Being Open-minded Is Vital When Adapting for Duchenne MD

With a progressive disease, you can't do things the way you've always done them

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by Hawken Miller |

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I face many obstacles because of my Duchenne muscular dystrophy. Some of them are large, like preparing for the day when I’m unable to bear my own weight. Some of them are small, like getting help scrubbing myself in the shower.

Although I would rather avoid these obstacles altogether, they’ve helped me learn how to adapt, physically and mentally. To maintain my best quality of life, it’s been on me to adjust by changing my environment to match the circumstances.

Successfully adapting to the progressive nature of Duchenne requires an open mind, a willingness to be uncomfortable, and an ability to find peace while juggling my medical, professional, and personal commitments.

An open mind is by far the most important attribute to have when you’re dealing with the ups and downs of Duchenne. If you keep doing the same thing over and over when your circumstances change, you’re setting yourself up for failure. Being nimble and dynamic is a prerequisite for finding success in spite of this diagnosis.

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A recent change that’s been difficult for me to accept is receiving assistance every time I go to the bathroom. I’m uncomfortable having to ask friends to get close and personal with me on the toilet. But if I want to go places and enjoy time with these friends, it’s a pill I must swallow.

In this instance, I’ve had to acknowledge that I need help if I want to continue living my life. I’ve had to accept being uncomfortable. It’s taken a mental shift for me to deal with the physical progression of Duchenne. Plus, the more I become uncomfortable, the easier it is to encounter discomfort and yet survive.

I don’t always like being open-minded, but it’s necessary for growth in personal life and career. You won’t find solutions if you don’t try new things. You won’t know if you like something or someone if you don’t take a leap of faith. So, in a way, Duchenne has helped me grow — not just in how I deal with it, but in how I interact with others and creatively solve problems in my professional sphere.

Part of adapting to the ways Duchenne affects my life is finding peace amid chaos. With always needing help to use the bathroom, and with my arms becoming weaker, I’ve needed to find 24-hour care for my safety and my parents’ peace of mind.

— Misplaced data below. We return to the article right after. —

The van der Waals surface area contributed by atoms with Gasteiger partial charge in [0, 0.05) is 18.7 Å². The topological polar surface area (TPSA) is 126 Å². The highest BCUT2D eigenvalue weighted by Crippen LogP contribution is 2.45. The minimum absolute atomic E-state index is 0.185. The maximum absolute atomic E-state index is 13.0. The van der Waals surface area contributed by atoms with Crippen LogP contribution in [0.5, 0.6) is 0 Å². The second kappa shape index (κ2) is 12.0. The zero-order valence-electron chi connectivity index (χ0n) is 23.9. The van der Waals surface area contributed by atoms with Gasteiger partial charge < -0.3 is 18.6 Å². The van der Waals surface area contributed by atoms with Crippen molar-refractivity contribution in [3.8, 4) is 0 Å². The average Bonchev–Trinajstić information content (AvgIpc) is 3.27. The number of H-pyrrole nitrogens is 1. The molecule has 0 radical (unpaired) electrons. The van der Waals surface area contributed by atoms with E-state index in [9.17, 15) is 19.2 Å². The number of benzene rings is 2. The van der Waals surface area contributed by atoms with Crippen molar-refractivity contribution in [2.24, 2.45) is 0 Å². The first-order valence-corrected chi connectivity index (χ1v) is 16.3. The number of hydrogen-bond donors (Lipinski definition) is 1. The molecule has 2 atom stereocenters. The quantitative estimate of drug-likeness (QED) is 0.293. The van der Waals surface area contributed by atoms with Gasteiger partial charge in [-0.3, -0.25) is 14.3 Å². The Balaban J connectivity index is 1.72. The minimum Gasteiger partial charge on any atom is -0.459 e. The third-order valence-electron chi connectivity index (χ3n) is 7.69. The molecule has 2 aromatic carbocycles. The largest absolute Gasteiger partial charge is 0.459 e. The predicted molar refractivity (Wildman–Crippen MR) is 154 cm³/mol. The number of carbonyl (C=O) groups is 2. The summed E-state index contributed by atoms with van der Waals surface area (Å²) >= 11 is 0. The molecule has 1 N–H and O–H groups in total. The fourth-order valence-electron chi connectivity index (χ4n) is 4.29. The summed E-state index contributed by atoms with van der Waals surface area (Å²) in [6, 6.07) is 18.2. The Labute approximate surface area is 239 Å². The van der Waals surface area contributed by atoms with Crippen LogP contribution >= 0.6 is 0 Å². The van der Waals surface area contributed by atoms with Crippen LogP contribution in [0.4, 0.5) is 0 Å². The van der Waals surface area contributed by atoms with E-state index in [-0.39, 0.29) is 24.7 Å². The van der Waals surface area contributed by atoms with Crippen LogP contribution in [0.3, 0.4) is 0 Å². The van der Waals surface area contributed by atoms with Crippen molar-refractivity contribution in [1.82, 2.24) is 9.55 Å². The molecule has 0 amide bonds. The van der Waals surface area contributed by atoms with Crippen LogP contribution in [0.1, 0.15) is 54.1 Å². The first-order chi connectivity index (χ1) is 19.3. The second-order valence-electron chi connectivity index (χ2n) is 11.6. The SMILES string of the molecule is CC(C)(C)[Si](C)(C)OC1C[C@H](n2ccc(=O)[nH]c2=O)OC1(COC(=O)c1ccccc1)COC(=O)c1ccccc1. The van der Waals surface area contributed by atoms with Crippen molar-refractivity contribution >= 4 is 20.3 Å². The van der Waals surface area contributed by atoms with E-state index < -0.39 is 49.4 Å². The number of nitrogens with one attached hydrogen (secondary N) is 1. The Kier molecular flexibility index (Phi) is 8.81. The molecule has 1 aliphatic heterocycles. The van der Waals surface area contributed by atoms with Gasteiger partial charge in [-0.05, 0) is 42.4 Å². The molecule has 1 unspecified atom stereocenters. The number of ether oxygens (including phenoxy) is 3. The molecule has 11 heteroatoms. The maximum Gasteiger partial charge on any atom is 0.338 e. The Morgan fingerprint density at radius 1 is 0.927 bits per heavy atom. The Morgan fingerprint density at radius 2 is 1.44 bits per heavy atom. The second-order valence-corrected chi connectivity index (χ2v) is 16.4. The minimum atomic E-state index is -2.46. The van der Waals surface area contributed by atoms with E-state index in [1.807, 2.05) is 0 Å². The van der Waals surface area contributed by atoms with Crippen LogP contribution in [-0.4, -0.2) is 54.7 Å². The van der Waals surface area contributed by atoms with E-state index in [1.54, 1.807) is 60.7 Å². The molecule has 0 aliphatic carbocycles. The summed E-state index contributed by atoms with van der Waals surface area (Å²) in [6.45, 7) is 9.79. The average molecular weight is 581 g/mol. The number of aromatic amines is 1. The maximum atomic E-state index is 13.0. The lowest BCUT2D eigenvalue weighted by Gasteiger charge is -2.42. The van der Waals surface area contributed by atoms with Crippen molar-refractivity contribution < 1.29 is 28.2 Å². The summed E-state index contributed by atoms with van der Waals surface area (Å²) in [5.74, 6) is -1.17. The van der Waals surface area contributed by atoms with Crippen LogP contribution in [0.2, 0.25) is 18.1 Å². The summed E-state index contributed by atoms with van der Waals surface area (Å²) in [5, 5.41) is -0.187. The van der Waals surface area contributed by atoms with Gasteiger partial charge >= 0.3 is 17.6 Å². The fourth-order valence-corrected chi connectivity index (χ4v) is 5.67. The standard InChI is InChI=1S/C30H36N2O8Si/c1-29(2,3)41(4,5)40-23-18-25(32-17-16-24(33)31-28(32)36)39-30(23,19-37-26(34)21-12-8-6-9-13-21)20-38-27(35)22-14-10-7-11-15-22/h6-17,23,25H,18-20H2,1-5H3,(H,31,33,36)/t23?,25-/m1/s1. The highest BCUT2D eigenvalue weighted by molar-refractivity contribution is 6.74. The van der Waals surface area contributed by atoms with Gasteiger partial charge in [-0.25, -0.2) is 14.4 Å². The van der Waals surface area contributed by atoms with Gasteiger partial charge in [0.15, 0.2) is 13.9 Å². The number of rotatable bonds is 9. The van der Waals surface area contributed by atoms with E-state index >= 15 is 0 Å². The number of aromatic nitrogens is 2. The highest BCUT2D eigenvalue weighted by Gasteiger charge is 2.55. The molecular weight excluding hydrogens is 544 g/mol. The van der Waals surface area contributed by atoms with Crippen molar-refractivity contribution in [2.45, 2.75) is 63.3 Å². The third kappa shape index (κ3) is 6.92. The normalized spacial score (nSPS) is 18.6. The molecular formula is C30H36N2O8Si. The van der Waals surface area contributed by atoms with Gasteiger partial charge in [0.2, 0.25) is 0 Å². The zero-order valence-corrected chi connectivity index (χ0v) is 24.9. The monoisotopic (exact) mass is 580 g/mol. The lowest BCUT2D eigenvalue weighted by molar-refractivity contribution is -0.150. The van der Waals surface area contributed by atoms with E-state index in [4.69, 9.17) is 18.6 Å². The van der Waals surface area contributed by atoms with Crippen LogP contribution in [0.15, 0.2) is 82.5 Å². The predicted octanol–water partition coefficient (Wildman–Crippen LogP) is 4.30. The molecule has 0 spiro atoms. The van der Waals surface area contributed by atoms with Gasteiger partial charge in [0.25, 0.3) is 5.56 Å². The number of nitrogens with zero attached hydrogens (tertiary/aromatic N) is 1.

It’s been a challenge finding the right person to assist me, convincing the state and insurance companies that I really do need help, and navigating bureaucratic red tape. That’s on top of having a full-time job and freelance projects. Then there’s preparing for a multitude of appointments with medical specialists, ranging from neurologists to endocrinologists to cardiologists.

When the obstacles seem endless, I take time to breathe and pray. Focusing on my to-do list one item at a time always helps. I realize that I can’t worry about everything all at once. Having a relaxed disposition helps me succeed at embracing new challenges.

No one wants to have Duchenne, and I guarantee that any patient I ask will agree with me. This disease, however, has forced me to leave my comfort zone so I can live well. It’s also taught me to juggle multiple tasks at once while having a laser focus on each.

None of this is easy, but the more we can open our minds to new ideas and creative ways to get around certain hurdles, the more we can start living our lives and not let Duchenne dictate how we do it.

Note: Muscular Dystrophy News is strictly a news and information website about the disease. It does not provide medical advice, diagnosis, or treatment. This content is not intended to be a substitute for professional medical advice, diagnosis, or treatment. Always seek the advice of your physician or another qualified health provider with any questions you may have regarding a medical condition. Never disregard professional medical advice or delay in seeking it because of something you have read on this website. The opinions expressed in this column are not those of Muscular Dystrophy News or its parent company, BioNews, and are intended to spark discussion about issues pertaining to muscular dystrophy.


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